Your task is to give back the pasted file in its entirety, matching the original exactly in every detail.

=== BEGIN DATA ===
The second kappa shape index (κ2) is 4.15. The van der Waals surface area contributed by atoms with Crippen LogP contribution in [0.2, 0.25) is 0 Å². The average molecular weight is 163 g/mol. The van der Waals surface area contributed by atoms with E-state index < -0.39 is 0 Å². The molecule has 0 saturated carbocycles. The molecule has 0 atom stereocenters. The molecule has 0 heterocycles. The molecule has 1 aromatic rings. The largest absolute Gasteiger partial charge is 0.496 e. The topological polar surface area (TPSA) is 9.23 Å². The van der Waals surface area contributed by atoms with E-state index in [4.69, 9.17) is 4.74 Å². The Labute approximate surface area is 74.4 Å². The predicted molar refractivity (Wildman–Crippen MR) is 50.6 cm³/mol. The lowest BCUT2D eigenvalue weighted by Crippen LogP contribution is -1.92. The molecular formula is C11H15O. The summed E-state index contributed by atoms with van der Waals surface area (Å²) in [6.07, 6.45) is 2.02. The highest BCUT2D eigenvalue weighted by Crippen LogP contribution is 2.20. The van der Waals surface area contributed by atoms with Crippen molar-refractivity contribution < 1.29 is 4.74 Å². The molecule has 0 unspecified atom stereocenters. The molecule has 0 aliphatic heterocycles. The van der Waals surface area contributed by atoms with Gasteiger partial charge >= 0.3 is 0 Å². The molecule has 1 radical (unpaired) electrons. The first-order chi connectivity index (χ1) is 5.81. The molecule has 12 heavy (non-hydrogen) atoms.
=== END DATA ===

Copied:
The second kappa shape index (κ2) is 4.15. The van der Waals surface area contributed by atoms with Crippen LogP contribution in [0.2, 0.25) is 0 Å². The average molecular weight is 163 g/mol. The van der Waals surface area contributed by atoms with E-state index < -0.39 is 0 Å². The molecule has 0 saturated carbocycles. The molecule has 0 atom stereocenters. The molecule has 0 heterocycles. The molecule has 1 aromatic rings. The largest absolute Gasteiger partial charge is 0.496 e. The topological polar surface area (TPSA) is 9.23 Å². The van der Waals surface area contributed by atoms with E-state index in [4.69, 9.17) is 4.74 Å². The Labute approximate surface area is 74.4 Å². The predicted molar refractivity (Wildman–Crippen MR) is 50.6 cm³/mol. The lowest BCUT2D eigenvalue weighted by Crippen LogP contribution is -1.92. The molecular formula is C11H15O. The summed E-state index contributed by atoms with van der Waals surface area (Å²) in [6.07, 6.45) is 2.02. The highest BCUT2D eigenvalue weighted by Crippen LogP contribution is 2.20. The van der Waals surface area contributed by atoms with Crippen molar-refractivity contribution < 1.29 is 4.74 Å². The molecule has 0 unspecified atom stereocenters. The molecule has 0 aliphatic heterocycles. The van der Waals surface area contributed by atoms with Gasteiger partial charge >= 0.3 is 0 Å². The molecule has 1 radical (unpaired) electrons. The first-order chi connectivity index (χ1) is 5.81. The molecule has 12 heavy (non-hydrogen) atoms.